When Should Supervised Visitation be Ordered for Your Massachusetts Children

by | Dec 15, 2021 | Children |

In some situations, it may not be safe for the Massachusetts child to be left alone with a parent during visitation. In these situations, supervised visitation can be arranged. Supervised visitation means that a third party preferably someone that both parents can agree on and whenever possible someone the child is comfortable with stays with the visiting parent during visits and makes sure that the child is safe and the visiting parent acts appropriately. Generally, the supervisor can stop the visit if he or she has reason to believe that the child is not safe during the visit.

There are supervised visitation centers and other agencies that provide supervised visitation in Massachusetts.

Supervised visits can be appropriate when the visiting parent has an alcohol or drug abuse problem, or another problem that suggests they could put the child in danger if left alone with the child.

 Visitation when one parent has abused the other 

If there has been violence between the parents, often it is not safe for the parents to have contact with each other during visitation. Sometimes abusive parents will use visitation as a way to continue to have contact with and control over the other parent.

In some situations, your child may be at risk during visits with a parent who has been abusive to you. In those situations, consider supervised visits.

If you have been a victim of violence by your child’s other parent and you have agreed to visitation or the court has ordered it, you can make visitation safe for yourself and the child by considering the options below:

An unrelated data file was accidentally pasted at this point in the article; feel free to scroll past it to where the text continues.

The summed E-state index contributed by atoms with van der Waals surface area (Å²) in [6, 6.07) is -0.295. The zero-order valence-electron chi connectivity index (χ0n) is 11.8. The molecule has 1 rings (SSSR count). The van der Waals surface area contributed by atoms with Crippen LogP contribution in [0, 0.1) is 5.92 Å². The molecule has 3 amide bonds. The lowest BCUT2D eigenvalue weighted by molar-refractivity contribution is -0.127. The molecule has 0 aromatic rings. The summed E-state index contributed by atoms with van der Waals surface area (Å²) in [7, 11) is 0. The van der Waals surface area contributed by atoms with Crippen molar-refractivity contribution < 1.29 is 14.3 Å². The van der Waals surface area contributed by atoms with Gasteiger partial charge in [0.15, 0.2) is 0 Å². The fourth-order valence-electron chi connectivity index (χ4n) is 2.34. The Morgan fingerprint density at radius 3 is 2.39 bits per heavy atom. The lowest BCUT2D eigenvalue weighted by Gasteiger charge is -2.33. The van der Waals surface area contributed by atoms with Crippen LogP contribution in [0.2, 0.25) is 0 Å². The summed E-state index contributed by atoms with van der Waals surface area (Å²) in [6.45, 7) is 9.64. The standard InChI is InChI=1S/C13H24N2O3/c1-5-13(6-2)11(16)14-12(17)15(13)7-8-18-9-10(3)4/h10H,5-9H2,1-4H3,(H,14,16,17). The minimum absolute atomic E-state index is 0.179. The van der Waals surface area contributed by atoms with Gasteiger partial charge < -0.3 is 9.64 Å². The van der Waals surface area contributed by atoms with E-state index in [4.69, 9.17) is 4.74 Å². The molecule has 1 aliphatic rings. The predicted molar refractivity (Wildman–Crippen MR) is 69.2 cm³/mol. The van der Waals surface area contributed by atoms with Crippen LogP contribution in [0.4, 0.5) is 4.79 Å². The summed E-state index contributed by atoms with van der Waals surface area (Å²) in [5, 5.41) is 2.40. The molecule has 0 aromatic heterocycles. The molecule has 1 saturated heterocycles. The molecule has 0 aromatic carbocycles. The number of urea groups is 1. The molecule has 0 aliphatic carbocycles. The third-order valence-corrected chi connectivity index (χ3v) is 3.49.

• Have a clear visitation schedule 

When there has been domestic abuse, it is important to have a clear visitation schedule. A clear visitation schedule will make it possible for visits to take place without the parents having to be in constant contact with each other.

A good way to avoid contact with an abusive parent during visitation is to have a third party – that both parties trust and can agree on – pick up and drop off the child before and after visits. If visits are supervised, one parent can drop off the child at the place where the visits are to take place and leave before the other parent arrives.

  • Choose a third party through whom communications about the visits can made 

Even with a visitation schedule, there will be times when there must be communications about the visits. It is often best in domestic violence situations that the parents need not have the communications directly. A good way to avoid this is to choose a third party that the parents can each contact if either party needs to change the visitation plans. This allows parents to deal with changes without having to be in direct contact.

  • Ask For Supervised Visits

 Often, it is important for the child’s safety that visits between a child and a parent who has abused the other parent, be supervised. This is because in many situations, where a parent has abused another parent they have or will abuse the child. Also, in many situations a child has been frightened or traumatized by seeing the abuse of their parent and will feel unsafe in the presence of the abusive parent unless someone else is there.

If your child’s other parent will not agree to one or more of these arrangements, and you believe they are necessary for your or your child’s safety, you can ask the court to order these things.

If the court has decided that one of the parents is an abusive parent, the court must provide for the safety and well-being of the child and the safety of the abused parent in ordering visitation.

The law says that when making a visitation order for an abusive parent, the court may consider:

  1. ordering an exchange of the child to occur in a protected setting or in the presence of an appropriate third party;